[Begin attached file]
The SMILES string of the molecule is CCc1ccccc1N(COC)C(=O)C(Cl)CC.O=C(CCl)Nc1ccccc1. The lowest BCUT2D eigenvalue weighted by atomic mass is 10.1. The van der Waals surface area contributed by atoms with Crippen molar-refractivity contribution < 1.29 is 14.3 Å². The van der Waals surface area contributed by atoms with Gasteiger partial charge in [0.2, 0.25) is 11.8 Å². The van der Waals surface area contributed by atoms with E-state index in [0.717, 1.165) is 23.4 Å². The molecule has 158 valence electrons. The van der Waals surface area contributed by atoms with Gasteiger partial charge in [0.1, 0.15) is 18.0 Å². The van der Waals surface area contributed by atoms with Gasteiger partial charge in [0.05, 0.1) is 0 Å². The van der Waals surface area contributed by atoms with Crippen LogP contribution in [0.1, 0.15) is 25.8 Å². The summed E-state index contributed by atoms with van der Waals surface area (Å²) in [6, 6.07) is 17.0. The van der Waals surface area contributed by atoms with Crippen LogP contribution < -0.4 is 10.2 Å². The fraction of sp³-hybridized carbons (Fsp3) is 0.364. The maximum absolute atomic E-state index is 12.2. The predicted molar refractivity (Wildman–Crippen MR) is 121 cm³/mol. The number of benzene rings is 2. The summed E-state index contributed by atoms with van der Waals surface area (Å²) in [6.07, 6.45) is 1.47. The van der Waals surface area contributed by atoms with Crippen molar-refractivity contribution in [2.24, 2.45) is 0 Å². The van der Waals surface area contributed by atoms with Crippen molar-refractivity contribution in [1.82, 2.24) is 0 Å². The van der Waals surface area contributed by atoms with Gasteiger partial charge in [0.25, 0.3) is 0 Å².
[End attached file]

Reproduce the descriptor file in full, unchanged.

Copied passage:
The SMILES string of the molecule is CCc1ccccc1N(COC)C(=O)C(Cl)CC.O=C(CCl)Nc1ccccc1. The lowest BCUT2D eigenvalue weighted by atomic mass is 10.1. The van der Waals surface area contributed by atoms with Crippen molar-refractivity contribution < 1.29 is 14.3 Å². The van der Waals surface area contributed by atoms with Gasteiger partial charge in [0.2, 0.25) is 11.8 Å². The van der Waals surface area contributed by atoms with E-state index in [0.717, 1.165) is 23.4 Å². The molecule has 158 valence electrons. The van der Waals surface area contributed by atoms with Gasteiger partial charge in [0.1, 0.15) is 18.0 Å². The van der Waals surface area contributed by atoms with Gasteiger partial charge in [0.05, 0.1) is 0 Å². The van der Waals surface area contributed by atoms with Crippen LogP contribution in [0.1, 0.15) is 25.8 Å². The summed E-state index contributed by atoms with van der Waals surface area (Å²) in [6, 6.07) is 17.0. The van der Waals surface area contributed by atoms with Crippen LogP contribution < -0.4 is 10.2 Å². The fraction of sp³-hybridized carbons (Fsp3) is 0.364. The maximum absolute atomic E-state index is 12.2. The predicted molar refractivity (Wildman–Crippen MR) is 121 cm³/mol. The number of benzene rings is 2. The summed E-state index contributed by atoms with van der Waals surface area (Å²) in [6.07, 6.45) is 1.47. The van der Waals surface area contributed by atoms with Crippen molar-refractivity contribution in [2.24, 2.45) is 0 Å². The van der Waals surface area contributed by atoms with Crippen molar-refractivity contribution in [1.82, 2.24) is 0 Å². The van der Waals surface area contributed by atoms with Gasteiger partial charge in [0.25, 0.3) is 0 Å².